Raglan grandmother Shahn Ellis not only drew in all three rounds of the town’s inaugural jiujitsu tournament last Friday night but the fighting fit 51-year-old was up against an 18-year-old who’d practised the martial art four years to her two.

Meanwhile Raglan 18-year-old Aram Higgins, who admits to having been “quite nervous” before the comp, won both rounds of his fight with an armbar — a technique used to get an opponent to submit.

It was a “brilliant” event, says local jiujitsu teacher Dean Message who teaches Kiaido Ryu or mma (mixed martial arts) twice-weekly at Raglan Area School. He organised Raglan’s first fight night last week which saw 38 competitors — more than he’d expected — from all over the North Island fighting it out in the school hall.

Kiaido Ryu is a family-oriented self-defence system which includes not only stand-up fighting like karate and kick-boxing, says Dean, but also the takedowns and controlled ground fighting of jiujitsu. “This is the closest you can get to the UFC (Ultimate Fighting Champion).”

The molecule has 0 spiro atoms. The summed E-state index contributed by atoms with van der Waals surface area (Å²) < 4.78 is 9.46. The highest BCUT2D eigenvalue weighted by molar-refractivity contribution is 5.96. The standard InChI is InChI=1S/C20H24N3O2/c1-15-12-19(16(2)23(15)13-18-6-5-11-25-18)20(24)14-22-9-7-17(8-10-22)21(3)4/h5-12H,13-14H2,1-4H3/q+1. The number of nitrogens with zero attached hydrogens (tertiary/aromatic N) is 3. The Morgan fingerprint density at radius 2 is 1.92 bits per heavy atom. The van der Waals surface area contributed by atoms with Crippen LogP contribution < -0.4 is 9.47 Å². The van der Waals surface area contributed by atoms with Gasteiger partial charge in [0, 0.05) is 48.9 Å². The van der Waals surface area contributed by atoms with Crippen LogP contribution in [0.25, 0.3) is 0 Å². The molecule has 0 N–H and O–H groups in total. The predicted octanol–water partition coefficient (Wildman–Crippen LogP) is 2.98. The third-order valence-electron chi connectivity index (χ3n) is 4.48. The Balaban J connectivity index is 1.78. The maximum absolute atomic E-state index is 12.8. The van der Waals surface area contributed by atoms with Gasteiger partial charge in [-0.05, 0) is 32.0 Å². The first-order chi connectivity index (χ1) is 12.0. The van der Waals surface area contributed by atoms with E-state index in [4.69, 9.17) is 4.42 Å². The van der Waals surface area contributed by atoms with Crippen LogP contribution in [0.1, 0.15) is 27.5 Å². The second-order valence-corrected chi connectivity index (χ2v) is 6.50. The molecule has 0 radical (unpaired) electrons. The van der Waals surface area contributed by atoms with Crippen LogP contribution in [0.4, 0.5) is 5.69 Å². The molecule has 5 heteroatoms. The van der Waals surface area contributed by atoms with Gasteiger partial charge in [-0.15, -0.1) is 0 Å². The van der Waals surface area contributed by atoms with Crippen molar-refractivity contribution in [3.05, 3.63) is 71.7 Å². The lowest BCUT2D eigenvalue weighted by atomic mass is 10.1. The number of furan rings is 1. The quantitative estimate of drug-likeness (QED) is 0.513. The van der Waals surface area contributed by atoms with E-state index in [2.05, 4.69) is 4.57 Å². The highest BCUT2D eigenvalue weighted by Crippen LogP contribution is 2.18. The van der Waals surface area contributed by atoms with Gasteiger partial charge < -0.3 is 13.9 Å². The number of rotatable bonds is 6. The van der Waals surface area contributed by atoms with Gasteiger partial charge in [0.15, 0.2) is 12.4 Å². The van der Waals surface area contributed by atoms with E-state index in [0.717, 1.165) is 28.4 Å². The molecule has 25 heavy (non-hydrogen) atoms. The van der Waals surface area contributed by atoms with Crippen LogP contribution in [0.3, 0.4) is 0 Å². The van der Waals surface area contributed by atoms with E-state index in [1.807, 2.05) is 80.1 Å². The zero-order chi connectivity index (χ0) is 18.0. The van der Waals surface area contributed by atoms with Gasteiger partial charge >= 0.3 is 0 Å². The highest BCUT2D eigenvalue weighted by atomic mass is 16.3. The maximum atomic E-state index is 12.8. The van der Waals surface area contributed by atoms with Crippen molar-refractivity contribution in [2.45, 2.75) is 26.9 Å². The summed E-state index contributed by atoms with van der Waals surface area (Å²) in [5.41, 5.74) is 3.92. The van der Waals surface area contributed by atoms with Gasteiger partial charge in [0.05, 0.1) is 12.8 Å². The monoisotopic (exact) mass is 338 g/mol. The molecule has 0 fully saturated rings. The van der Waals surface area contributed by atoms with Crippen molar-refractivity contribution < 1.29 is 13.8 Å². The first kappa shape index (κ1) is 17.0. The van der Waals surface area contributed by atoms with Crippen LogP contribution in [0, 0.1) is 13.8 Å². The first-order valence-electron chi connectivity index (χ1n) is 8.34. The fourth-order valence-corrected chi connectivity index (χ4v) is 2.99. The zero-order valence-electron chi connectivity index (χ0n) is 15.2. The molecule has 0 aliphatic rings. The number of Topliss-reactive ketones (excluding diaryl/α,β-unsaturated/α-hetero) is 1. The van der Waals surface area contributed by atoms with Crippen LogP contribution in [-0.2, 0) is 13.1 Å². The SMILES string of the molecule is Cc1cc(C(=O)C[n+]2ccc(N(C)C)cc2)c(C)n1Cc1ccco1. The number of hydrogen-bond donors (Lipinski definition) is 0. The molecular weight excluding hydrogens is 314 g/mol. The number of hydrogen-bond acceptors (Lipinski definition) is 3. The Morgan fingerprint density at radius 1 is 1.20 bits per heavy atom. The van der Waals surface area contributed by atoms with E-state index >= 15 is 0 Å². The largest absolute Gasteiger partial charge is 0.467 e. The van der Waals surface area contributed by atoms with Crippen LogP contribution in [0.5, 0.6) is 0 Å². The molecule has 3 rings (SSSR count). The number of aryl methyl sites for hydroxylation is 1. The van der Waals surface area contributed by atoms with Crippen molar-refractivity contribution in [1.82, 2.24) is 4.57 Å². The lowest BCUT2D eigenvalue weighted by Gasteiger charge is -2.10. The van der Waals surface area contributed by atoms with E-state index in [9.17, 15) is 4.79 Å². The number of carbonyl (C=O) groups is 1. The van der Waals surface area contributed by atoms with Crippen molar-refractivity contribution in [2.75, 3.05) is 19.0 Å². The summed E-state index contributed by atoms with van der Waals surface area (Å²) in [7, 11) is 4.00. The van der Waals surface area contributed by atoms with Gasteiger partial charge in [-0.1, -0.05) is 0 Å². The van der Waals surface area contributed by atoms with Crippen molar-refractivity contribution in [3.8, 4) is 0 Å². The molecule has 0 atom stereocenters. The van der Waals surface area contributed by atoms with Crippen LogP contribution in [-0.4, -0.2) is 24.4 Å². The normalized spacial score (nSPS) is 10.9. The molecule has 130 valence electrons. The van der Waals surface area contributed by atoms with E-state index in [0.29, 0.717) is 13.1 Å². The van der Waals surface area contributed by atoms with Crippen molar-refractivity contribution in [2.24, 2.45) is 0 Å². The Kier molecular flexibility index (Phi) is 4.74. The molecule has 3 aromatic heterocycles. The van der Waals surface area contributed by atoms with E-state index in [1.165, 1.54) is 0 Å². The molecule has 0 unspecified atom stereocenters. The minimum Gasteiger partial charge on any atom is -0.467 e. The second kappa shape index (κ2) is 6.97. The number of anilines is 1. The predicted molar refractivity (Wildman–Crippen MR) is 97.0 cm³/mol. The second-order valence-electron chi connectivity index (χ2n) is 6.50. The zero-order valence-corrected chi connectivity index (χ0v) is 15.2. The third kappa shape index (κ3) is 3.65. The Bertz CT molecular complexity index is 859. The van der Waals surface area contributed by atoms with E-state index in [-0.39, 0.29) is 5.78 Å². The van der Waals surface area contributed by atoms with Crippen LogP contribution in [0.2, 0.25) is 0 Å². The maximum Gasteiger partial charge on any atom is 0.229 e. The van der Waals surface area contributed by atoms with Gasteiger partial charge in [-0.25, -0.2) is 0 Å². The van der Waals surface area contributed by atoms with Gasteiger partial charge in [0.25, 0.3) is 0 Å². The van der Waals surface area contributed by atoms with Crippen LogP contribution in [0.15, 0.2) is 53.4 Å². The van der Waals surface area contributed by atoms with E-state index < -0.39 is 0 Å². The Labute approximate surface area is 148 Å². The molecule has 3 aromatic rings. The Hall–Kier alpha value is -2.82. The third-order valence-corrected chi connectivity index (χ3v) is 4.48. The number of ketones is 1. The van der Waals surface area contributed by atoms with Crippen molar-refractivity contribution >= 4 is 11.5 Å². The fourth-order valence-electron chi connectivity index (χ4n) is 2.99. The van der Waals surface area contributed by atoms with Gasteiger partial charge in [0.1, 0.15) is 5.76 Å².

He told the Chronicle the tournament was supposed to be a small fundraising event, but with eight dojos or training groups involved — Raglan, Hamilton, Cambridge, Thames, Auckland, Katikati, Tauranga and Kerikeri — it turned out to be a “full house.” That meant three fights being run at the same time with three referees.
It’s normally one ref doing one ring with three judges, Dean explains.

At 29, Dean’s trained for 15 years in Kiaido Ryu throughout the country with different dojos, and plans now to organise three or four more Raglan events for the year.
It’s good for Raglan to see this form of mixed martial arts, he says. “It’s something that really hasn’t been here before.”

The discipline uses the coloured belt system to grade its students, similar to that used in karate, progressing from a white to a black belt.
And Shahn, one of the original members of Raglan’s Kiaido Ryu training sessions, can vouch for its benefits — not only in self defence but in self confidence and fitness.

Now a green belt, she reckons she couldn’t do two push-ups when she started two years ago. “Now I’m doing 75 (push-ups) for the belt level I’m at.”
Edith Symes